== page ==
Answer: Michigan has a system called “no-fault” which most drivers don’t fully understand. The name seems to imply that fault is not a consideration when discussing motor vehicle accidents. This is not true.
BENEFITS YOUR OWN OR SOMEONE ELSE’S INSURANCE OWES YOU
The “no-fault” in the law in regards to motor vehicle accidents applies to those benefits you get from your own insurer regardless of whether you caused the accident or not. This sounds simple enough, right? Well even attorneys who do not practice regularly and routinely in this area don’t always get it and leave money on the table as a result of that. That harms their clients. This is how the law determines where you get your no-fault benefits from:
a. If you are operating your own car when you are injured in an accident you will get your no-fault benefits from your own insurer.
b. If you are a passenger in a car we first have to ask if you owned your own car, and if you did, and it has no-fault insurance on it then you will get your no-fault benefits from the insurer of your car even though it was not involved in the accident.
c. If you did not own a car with insurance on it we must next ask were you living with a relative on the date of the accident, and did they own a car that had no-fault insurance on it. This is sometimes a problem for parents, grandparents, aunts, uncles who may have a hard time seeing why a claim should be made on their car’s insurance policy. This is the law. I didn’t create it. This is just the way it is.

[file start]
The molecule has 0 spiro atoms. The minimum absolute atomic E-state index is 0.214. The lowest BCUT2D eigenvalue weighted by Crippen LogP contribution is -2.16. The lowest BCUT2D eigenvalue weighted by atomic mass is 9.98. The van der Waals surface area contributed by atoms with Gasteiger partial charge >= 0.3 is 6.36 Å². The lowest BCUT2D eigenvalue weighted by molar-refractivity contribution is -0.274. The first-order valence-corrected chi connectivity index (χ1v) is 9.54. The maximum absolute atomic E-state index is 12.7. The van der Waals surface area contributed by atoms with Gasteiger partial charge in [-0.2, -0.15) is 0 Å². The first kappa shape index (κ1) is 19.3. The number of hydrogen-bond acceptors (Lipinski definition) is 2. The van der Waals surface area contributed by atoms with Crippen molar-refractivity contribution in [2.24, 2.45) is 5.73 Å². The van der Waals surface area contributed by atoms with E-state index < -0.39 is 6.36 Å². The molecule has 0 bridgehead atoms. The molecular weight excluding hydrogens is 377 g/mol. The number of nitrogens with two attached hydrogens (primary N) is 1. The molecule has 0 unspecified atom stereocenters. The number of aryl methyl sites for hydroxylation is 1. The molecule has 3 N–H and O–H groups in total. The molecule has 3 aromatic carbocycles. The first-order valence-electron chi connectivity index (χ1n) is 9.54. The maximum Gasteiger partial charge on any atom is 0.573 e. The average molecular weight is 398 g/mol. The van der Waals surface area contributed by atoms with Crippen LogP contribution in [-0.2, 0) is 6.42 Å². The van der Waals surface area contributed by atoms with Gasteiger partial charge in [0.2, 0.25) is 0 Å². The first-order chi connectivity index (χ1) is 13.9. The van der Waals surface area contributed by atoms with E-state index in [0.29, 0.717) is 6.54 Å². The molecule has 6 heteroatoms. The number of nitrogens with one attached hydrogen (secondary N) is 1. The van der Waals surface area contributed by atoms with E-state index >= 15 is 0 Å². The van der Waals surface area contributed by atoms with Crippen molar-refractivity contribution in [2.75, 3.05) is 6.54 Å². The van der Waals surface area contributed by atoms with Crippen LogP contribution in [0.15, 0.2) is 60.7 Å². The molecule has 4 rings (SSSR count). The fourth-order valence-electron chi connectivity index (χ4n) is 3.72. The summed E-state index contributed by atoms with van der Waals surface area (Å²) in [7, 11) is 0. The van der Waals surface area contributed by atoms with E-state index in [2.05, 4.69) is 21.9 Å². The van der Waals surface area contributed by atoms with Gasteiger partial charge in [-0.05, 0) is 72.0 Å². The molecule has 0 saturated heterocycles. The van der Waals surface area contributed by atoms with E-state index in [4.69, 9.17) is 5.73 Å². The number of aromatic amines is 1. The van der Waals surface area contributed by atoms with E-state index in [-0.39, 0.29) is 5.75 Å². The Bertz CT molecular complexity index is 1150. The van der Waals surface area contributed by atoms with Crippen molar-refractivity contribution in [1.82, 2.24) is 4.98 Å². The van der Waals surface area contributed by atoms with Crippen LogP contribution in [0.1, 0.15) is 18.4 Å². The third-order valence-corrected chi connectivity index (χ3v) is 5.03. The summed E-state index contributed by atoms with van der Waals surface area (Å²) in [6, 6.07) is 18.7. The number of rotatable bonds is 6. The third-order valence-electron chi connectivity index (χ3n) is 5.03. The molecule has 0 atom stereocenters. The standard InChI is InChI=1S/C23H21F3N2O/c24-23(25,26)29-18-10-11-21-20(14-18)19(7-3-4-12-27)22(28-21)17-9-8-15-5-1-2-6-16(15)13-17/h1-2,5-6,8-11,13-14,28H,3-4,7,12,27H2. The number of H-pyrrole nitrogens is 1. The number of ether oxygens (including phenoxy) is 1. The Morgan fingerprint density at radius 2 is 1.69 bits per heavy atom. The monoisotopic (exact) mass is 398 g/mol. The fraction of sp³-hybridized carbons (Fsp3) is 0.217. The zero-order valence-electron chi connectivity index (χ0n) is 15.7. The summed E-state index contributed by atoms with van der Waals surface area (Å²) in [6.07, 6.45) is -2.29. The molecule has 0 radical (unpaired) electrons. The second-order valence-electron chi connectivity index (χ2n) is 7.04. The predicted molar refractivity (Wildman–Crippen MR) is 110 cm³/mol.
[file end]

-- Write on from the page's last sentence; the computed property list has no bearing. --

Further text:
If you didn’t own a car and you weren’t living with a relative who did, then you make your claim for no-fault benefits on your driver’s insurance policy – yes, they come almost last.
If none of those situations apply, you can make a claim through the State of Michigan’s Assigned Claims Division who investigates and if appropriate assigns it to an insurer who sells no-fault insurance in this state.
d. If you are operating a vehicle owned by your employer you will need to make a claim on their no-fault car insurance company. If you drive a company car know who their automobile insurance company is.
e. If you are a pedestrian or bicyclist; again, it will depend on whether you owned a car again or lived with a relative who did. That insurance would come first.
I’m not going into every scenario possible, but the discussion above covers 98% of most of my client’s situations. Sometimes people are denied no-fault benefits and hire an attorney to sue the insurance company. Contact us here.
2. What are no-fault benefits?
No-fault benefits are very important and valuable, and sometimes are worth more than the claim against the at fault driver or drivers. Broadly speaking no-fault benefits, and this is not an all-inclusive list, are:
a. Wage loss or also wage continuation benefits which are generally speaking 85% of your gross wages, that is, your before tax wages.
b. Lifetime medical benefits for injuries associated from the accident. My own mother who was crippled seriously in an accident in 1975 is STILL receiving PIP benefits today. In 2012!
That alone could keep you out of the poor house, and Michigan is the only state in the country to have lifetime no-fault benefits. Many of my friends complain about the high cost of auto insurance, but I would not want to se this system changed for the sake of saving money on auto insurance.